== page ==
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Contributions of risk factors and medical care to cardiovascular mortality trends

Key Points

  • Death rates from ischaemic heart disease (IHD), stroke, and other cardiovascular diseases (CVDs) are decreasing in high-income and many Latin American countries, and this trend shows no signs of slowing

  • Declines in some behavioural risk factors, including smoking, and physiological risk factors, such as blood pressure and serum cholesterol, are likely to have helped to reduce CVDs

  • By contrast, the nearly universal increase in adiposity seems not to have modified the long-term declining trend in CVD mortality, although it might have had some slowing effect

  • Improved medical care, including effective treatment of physiological risk factors, diagnosis, treatment of acute CVDs, and post-hospital care, has also contributed to declining CVD events and mortality

  • Measured risk factor and treatment variables, while important, explain neither why the decline began when it did nor many of the similarities and differences between countries or between men and women

  • Substantial fluctuations in CVDs, and in alcohol intake, in former communist countries of Europe have followed times of massive political and social changes since the early 1990s

Abstract

Ischaemic heart disease, stroke, and other cardiovascular diseases (CVDs) lead to 17.5 million deaths worldwide per year. Taking into account population ageing, CVD death rates are decreasing steadily both in regions with reliable trend data and globally. The declines in high-income countries and some Latin American countries have been ongoing for decades without slowing. These positive trends have broadly coincided with, and benefited from, declines in smoking and physiological risk factors, such as blood pressure and serum cholesterol levels. These declines have also coincided with, and benefited from, improvements in medical care, including primary prevention, diagnosis, and treatment of acute CVDs, as well as post-hospital care, especially in the past 40 years. These variables, however, explain neither why the decline began when it did, nor the similarities and differences in the start time and rate of the decline between countries and sexes. In Russia and some other former Soviet countries, changes in volume and patterns of alcohol consumption have caused sharp rises in CVD mortality since the early 1990s. An important challenge in reaching firm conclusions about the drivers of these remarkable international trends is the paucity of time-trend data on CVD incidence, risk factors throughout the life-course, and clinical care.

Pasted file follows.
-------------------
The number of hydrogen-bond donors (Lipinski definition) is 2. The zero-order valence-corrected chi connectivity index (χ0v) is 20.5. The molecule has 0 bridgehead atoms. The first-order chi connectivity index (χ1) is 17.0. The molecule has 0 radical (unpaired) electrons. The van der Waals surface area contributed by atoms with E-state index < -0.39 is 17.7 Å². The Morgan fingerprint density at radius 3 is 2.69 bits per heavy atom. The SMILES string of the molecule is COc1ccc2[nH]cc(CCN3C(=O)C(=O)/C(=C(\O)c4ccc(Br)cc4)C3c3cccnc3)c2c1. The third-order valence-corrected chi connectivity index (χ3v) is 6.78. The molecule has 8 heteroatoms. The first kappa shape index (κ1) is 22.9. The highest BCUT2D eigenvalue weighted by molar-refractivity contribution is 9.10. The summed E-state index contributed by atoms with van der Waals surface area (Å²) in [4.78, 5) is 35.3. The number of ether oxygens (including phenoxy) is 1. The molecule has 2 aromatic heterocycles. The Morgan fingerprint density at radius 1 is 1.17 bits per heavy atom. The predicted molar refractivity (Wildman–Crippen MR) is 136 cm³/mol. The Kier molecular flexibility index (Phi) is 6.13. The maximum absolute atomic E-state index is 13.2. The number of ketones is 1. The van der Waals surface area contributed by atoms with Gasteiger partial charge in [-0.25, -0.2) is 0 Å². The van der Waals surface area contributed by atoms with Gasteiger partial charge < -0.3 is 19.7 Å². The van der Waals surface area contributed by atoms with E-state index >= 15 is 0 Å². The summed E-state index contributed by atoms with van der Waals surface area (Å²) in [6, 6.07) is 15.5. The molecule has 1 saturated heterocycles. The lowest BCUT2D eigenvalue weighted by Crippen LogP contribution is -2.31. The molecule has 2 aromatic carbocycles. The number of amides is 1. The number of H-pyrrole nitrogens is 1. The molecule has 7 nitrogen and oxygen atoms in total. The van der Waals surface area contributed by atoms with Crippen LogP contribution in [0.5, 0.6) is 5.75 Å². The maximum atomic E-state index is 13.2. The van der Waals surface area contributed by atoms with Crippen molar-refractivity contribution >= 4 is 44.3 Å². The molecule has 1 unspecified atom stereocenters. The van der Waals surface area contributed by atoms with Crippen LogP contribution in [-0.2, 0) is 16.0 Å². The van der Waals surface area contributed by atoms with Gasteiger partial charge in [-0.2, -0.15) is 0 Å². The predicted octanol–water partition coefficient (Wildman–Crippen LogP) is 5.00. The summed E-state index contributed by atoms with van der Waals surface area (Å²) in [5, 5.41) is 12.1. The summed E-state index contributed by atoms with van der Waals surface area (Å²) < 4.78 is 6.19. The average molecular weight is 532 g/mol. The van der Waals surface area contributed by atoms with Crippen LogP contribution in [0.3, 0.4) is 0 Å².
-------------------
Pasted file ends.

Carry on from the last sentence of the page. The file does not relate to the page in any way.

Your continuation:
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Figure 1: Trends in age-standardized CVD death rates in adults aged ≥30 years, by geographical region and sex, from 2000 to 2012.
Figure 2: Relative change in CVD death rates by decade, sex, and age group in 20 western high-income countries.
Figure 3: Trends in CVD death rates in high-income countries for adults aged 30–69 years, by sex.
Figure 4: Trends in CVD death rates in high-income countries for adults aged ≥70 years, by sex.
Figure 5: Trends in death rates from cancers, cardiovascular diseases, and external causes in adults aged 25–64 years in Russia.
Figure 6: Trends in the male-to-female ratio of cardiovascular death rates for adults aged 30–69 years in countries with reliable mortality data.
Figure 7: Percentage of excess relative risk of cancers, COPD, and cardiovascular diseases remaining over time after exposure to a risk factor has stopped or been reduced.
Figure 8: Trends in recorded per-capita alcohol consumption among adults aged ≥15 years.
Figure 9: Cross-country associations between changes in risk factors and CVD death rates, between 1980 and 2008.

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Acknowledgements

We thank Colin Mathers and Gretchen Stevens (WHO, Switzerland), and Vasilis Kontis (Imperial College London, UK) for data and figures on mortality trends; Juergen Rehm (University of Toronto, Canada) for data on trends in alcohol consumption in Russia; Yasaman Vali (Imperial College London, UK) for assistance with references; and Mohammed Ali (Emory University, GA, USA), Perviz Asaria (Imperial College London, UK), Robert Beaglehole (University of Auckland, New Zealand), Peter Burney (Imperial College London, UK), Zhengming Chen (University of Oxford, UK), Goodarz Danaei (Harvard School of Public Health, MA, USA), Darwin Labarathe (Northwestern University, IL, USA), Juergen Rehm (University of Toronto, Canada), and Jonathan Samet (University of Southern California, CA, USA) for discussions on materials covered in the Review. M.E. is supported by a strategic grant from the UK Medical Research Council (MRC), and by the MRC and Public Health England (PHE) through support to the MRC–PHE Centre for Environment and Health. Z.O. is supported by a grant from the Common Fund of the US National Institutes of Health. P.E. has received funding from the National Institute for Health Research (NIHR) Biomedical Research Centre at Imperial College Healthcare NHS Trust and Imperial College London, the NIHR Health Protection Research Unit on the Impact of Environmental Hazards, and from the MRC and PHE in support of the MRC-PHE Centre for Environment and Health.

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Ezzati, M., Obermeyer, Z., Tzoulaki, I. et al. Contributions of risk factors and medical care to cardiovascular mortality trends. Nat Rev Cardiol 12, 508–530 (2015). https://doi.org/10.1038/nrcardio.2015.82

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